What strategies have you found to be most successful when you start to work with a student?
I like to get to know my students, and let them get to know me, so that we are comfortable with each other before delving into the books. Feeling free to express uncertainty and ask for help is paramount to a successful tutoring session.
How would you help a student get excited/engaged with a subject that they are struggling in?
I would make it fun! Not everything has to be done on worksheets or out of textbooks. For example, we could take the lesson and apply it to analyzing a song or movie - (this is great for learning foreign languages).
What techniques would you use to be sure that a student understands the material?
I would have them complete an assessment (either through the tutoring platform or from their applicable textbook). Also, I would ask them if they felt comfortable with the material and clarify any further questions.
How do you build a student's confidence in a subject?
To build a student's confidence, you should build upon what they are comfortable with rather than just throwing out new, potentially discouraging, material. Learning is step-by-step, so you should make sure that they understand the foundations before moving on. If you do this, their confidence will increase because they will be able to learn more effectively.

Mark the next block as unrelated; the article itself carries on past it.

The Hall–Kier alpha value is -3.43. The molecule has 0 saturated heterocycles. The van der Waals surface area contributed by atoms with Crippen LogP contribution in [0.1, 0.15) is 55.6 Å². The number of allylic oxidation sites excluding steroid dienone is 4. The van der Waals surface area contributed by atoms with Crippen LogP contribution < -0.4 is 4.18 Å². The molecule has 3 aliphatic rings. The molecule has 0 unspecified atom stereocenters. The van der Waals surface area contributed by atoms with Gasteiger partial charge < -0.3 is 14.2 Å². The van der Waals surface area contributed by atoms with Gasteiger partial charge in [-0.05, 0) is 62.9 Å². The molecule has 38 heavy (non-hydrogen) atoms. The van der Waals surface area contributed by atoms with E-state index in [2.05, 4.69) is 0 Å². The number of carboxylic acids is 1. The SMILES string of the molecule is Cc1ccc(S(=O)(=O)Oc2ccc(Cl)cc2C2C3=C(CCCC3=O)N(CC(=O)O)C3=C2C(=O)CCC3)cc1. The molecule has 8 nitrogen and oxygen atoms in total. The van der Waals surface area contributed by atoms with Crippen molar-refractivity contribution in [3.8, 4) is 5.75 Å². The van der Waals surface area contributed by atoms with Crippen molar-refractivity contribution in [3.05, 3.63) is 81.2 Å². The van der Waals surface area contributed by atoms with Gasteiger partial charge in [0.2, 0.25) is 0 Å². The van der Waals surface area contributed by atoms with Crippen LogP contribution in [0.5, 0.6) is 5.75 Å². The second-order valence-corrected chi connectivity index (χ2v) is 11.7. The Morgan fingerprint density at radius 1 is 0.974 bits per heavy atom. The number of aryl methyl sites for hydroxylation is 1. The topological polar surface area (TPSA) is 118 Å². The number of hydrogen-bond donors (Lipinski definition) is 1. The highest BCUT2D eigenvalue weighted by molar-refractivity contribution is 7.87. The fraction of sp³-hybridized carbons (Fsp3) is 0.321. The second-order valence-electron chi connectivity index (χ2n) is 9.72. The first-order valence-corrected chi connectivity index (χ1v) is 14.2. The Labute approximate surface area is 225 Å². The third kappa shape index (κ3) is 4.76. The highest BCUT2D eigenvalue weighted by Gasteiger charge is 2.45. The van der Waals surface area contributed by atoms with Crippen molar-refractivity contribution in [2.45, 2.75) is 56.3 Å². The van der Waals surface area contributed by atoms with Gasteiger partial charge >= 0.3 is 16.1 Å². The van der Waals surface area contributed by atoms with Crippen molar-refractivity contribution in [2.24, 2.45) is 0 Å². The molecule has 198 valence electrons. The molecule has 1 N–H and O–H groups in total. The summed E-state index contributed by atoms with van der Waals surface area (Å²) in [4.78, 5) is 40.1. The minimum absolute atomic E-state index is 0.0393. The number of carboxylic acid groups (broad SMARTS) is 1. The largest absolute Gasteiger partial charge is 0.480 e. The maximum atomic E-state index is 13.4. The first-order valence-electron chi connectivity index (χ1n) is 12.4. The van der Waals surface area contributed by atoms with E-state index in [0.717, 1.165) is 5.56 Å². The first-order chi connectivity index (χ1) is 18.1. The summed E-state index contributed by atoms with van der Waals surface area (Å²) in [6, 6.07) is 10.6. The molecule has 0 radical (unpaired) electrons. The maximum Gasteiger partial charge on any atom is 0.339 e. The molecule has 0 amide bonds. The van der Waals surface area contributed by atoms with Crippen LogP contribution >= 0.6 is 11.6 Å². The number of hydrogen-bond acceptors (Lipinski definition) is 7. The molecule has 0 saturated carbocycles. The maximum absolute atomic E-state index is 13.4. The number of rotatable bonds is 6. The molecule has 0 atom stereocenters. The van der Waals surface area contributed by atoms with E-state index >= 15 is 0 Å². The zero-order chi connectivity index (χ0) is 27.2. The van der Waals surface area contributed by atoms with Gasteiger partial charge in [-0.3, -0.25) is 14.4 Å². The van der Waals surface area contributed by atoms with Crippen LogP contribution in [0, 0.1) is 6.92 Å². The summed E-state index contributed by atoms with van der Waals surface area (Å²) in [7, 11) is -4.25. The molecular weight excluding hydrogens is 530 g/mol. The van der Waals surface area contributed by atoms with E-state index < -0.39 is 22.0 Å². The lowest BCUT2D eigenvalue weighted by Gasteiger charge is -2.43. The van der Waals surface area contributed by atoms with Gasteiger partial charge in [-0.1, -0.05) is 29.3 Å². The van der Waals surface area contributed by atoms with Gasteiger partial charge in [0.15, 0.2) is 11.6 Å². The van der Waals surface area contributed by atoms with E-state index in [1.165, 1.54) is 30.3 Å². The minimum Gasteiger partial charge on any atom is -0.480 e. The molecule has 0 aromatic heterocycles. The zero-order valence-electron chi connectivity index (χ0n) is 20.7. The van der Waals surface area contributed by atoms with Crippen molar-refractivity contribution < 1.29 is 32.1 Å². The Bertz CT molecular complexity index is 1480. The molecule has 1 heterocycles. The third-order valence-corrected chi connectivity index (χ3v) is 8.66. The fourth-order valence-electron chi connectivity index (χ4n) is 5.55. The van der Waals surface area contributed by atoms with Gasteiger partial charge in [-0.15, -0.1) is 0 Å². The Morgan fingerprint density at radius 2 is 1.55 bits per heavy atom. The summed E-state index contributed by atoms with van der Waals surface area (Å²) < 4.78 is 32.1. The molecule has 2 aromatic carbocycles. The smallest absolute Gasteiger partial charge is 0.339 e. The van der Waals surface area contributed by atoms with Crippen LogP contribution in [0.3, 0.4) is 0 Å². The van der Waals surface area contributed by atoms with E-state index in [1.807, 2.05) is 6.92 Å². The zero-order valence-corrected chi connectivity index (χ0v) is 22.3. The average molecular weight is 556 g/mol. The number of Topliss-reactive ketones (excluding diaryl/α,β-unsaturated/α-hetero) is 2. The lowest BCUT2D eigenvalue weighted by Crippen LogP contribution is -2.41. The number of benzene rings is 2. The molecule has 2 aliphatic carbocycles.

How do you evaluate a student's needs?
I ask them what they're comfortable with, what they're uncomfortable with, and what their goals are. I quickly review the material they're comfortable with to make sure that they fully understand it, and then I discuss the topic that they need more help with. I might give them a brief exercise to gauge what they understand already (maybe without realizing it), and see where we should go from there.
How do you adapt your tutoring to the student's needs?
I gauge what type of learner they are. For example, some people learn best from visual aids, auditory aids, or tactile aids - I would try to make the lesson in whichever style suits them best. Also, I would do my best to make the lesson fun. Learning is more than just questions and answers, and we could use other forms of media, games, and more to best teach the topic.
What types of materials do you typically use during a tutoring session?
Definitely visual aids, such as multi-color pens and blank paper. Personally, color-coding information is how I like to learn and keep things organized. Computers are great for editing papers, or viewing other media that could help with making the lesson more fun (such as songs). It depends on the topic and the student's preferences.